Back when I used to manage nightclubs and hotels in cities like Miami, Los Angeles, San Diego and Stockholm, I got a close-up view of how the entertainment industry can magnify mental health problems. When a drink or drug is always at arm’s length and the music is at highest volume, it becomes very clear that there is no room for depression or menthal health issues.
Music is unique in the way it connect us. It is truly like nothing else in the world. Music cuts across bounderies and differences no matter who you are, what you believe in, or where you are from.
A great song can send us through time and space, it can make us remember in detail, or make us wish we could forget.
Last Saturday I stood on an outdoor patio in central Stockholm and saw how hundreds of people joined in celebration and dance, when the local DJ finished the evening by doing a shout-out and a tribute to Tim “Avicii” Bergling. He started the final track of the night and the song echoed between the brick walls and glass windows of the upscale garden — Oooooh, sometimes, I get a good feeling, yeah! ...and I remember feeeling like I had heard nothing but Avicci songs play everywhere I went the past 24 hours.
The music increased in tempo and eyes met in the crowded space. The bar and seating area turned into a dance floor, and I felt instinctively that the scene unfolding around me was also happening at thousands of other venues around the globe this night, one day after we found out that Tim had died.
People didn’t talk, they danced. Some raised their arms over their heads and high-fived. Others hugged, looked deeply at eachother and nodded in agreement, as if to say to one another that 'it’s ok’. -But it was really isn't ok of course. Its completely fucked.
I’ve seen many friends escape their reality with alcohol, drugs and prescription medicines. When you work in nightlife very few will tell you not to smoke a joint or do a line, and even fewer to not have another drink or a shot. I’m happy to be working with business development and communications today, far way from late nights in charge of drunken people. Those years were more fun than I can explain of course, and I realize today that I actually gained a lot more from the experience than I used to think. However, if I had understood how the industry intensifies psychological problems I would have gotten out of earlier.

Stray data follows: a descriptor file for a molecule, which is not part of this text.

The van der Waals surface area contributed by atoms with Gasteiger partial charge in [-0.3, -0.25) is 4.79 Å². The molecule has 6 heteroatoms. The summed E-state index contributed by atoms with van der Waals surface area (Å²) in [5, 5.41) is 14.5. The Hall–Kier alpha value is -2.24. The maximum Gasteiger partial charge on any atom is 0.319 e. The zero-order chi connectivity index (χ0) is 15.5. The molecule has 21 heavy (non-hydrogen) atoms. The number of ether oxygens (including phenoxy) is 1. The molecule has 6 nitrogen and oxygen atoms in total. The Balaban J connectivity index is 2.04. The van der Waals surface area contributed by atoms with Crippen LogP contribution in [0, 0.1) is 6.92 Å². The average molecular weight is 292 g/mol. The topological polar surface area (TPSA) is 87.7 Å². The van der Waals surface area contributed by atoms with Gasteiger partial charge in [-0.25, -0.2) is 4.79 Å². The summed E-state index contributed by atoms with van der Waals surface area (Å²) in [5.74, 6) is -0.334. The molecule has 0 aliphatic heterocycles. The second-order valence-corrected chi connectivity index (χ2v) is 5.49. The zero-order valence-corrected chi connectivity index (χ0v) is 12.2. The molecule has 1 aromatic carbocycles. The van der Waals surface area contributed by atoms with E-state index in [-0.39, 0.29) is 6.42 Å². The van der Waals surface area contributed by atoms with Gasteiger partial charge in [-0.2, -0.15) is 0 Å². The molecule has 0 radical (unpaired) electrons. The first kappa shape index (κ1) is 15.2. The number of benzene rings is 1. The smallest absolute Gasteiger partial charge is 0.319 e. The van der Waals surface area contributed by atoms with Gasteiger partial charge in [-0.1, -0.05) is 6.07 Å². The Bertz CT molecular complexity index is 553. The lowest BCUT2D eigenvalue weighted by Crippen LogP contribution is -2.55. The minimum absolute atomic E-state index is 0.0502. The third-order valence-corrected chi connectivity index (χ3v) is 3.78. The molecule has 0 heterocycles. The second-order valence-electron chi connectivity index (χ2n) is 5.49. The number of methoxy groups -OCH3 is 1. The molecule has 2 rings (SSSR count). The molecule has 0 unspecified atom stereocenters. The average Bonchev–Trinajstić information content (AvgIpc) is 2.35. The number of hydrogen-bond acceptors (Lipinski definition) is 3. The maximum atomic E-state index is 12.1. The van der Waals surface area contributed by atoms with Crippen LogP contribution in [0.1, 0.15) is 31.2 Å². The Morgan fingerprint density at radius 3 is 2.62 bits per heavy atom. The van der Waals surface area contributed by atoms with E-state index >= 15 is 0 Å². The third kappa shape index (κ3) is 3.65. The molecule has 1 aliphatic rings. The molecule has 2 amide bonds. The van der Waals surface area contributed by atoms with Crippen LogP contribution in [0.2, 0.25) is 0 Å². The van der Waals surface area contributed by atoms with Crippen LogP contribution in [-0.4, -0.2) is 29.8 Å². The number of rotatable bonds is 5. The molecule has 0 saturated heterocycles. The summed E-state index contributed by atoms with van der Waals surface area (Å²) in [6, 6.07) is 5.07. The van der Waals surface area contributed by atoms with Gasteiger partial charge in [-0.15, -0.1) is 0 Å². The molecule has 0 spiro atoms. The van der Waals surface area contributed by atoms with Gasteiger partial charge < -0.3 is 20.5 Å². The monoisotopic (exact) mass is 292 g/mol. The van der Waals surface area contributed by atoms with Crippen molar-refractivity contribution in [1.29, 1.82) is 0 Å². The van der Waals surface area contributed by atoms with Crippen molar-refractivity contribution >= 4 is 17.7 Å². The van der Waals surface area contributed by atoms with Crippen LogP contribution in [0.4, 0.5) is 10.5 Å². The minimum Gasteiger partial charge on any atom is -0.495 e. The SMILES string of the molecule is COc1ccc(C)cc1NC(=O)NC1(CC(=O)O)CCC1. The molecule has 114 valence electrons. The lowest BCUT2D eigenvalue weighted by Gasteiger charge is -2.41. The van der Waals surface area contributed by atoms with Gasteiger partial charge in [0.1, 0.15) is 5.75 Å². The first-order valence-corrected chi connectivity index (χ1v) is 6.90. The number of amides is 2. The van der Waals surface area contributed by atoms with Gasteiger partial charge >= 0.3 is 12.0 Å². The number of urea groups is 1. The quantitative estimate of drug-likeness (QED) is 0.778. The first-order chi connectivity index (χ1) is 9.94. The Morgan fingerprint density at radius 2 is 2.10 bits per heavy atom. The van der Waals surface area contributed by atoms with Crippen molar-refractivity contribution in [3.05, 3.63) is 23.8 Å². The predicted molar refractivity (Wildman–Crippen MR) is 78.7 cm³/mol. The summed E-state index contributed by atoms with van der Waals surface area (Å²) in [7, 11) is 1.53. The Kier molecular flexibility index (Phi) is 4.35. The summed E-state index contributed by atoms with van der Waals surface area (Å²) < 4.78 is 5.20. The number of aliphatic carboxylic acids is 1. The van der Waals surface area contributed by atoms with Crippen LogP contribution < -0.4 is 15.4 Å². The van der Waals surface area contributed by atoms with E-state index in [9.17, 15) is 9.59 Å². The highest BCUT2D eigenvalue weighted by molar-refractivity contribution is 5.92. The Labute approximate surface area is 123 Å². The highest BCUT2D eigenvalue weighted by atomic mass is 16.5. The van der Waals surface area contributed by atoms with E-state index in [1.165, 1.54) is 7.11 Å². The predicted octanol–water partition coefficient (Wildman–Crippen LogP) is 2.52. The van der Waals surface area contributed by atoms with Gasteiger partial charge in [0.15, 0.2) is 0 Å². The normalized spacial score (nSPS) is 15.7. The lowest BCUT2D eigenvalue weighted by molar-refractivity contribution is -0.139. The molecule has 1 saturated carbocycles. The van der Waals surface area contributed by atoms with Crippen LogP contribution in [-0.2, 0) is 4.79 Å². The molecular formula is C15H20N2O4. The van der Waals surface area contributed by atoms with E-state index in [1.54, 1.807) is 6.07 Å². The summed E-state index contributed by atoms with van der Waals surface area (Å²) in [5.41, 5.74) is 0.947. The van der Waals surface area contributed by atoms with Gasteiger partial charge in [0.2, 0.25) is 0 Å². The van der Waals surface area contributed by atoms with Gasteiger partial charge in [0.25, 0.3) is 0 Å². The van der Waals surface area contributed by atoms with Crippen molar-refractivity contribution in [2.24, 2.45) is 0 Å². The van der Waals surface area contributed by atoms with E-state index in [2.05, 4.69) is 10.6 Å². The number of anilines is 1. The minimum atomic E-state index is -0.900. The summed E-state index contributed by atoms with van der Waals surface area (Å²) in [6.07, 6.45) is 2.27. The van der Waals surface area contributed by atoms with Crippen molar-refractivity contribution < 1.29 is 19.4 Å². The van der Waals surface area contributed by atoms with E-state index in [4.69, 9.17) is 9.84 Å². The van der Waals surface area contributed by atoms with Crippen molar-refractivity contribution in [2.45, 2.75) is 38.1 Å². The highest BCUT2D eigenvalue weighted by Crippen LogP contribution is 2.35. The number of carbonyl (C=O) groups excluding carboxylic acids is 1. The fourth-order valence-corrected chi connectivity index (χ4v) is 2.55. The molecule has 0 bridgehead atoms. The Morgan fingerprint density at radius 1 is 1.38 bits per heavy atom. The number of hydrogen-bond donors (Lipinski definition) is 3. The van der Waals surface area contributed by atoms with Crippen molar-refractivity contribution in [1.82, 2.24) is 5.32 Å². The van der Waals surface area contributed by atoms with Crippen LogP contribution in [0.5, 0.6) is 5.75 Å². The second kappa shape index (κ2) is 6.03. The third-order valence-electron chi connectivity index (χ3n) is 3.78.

-Actually that's not right. I’d like to think that I would have.
A few days, or maybe a week before I heard about Avicii’s death I received a message from an ex-girlfriend. Her close friend and my acquaintance, Mikael had taken his life. He was 29 years old. Days passed and I thought a lot about our vulnerability, loneliness, and the closeness most of us crave to feel well. Then, it happened again. On Wednesday evening that same week I received a message from friends in the US; another person I knew with the same job I once had when i worked in Miami, Freddie, a manager at one of Miami’s most famous clubs had taken the same path. He was a bit older and left a young son behind.
There are no simple answers to why someone chooses to end their life... And when a person has everything that we in society see as a signs of success — like money, status and opportunities — it becomes extra difficult to wrap your head around suicide. The fact that we can’t understand seems to make us collectively frozen. It’s like we are unable to take actions to achieve change.
Hopefully we will become better equipt in the future at finding ways to counteract what is undoubtedly our times biggest public health problem. Among 15-to-29 year-olds, suicide is the second most common cause of death in the world according to the World Health Organization.
It is difficult to know how we as a collective should solve the problem of mental health, but I think we can all agree that there is value in talking much more about the subject, and to do our best to help young people better deal with difficult feelings — no matter the environment they find themselves in.
The unity we felt on that Saturday night, the closeness we experienced with perfect strangers at 2 am in the morning on that patio, moved to remember by a song — is something that I would like to see more of. Open minds and open hearts are necessary for us to carry on the conversation about mental health, and to achieve change.
I think it is time we have schools teach emotional intelligence (or something like it). It could help give young boys and girls a better understanding of stress, pressure and the feeling of being alone. Perhaps those kids in turn will solve the problem of depression all together? I would like to think they could. For Tim. For Mikael. For Freddie. And for the rest of us.
(Originally published in VICE on April 27, 2018)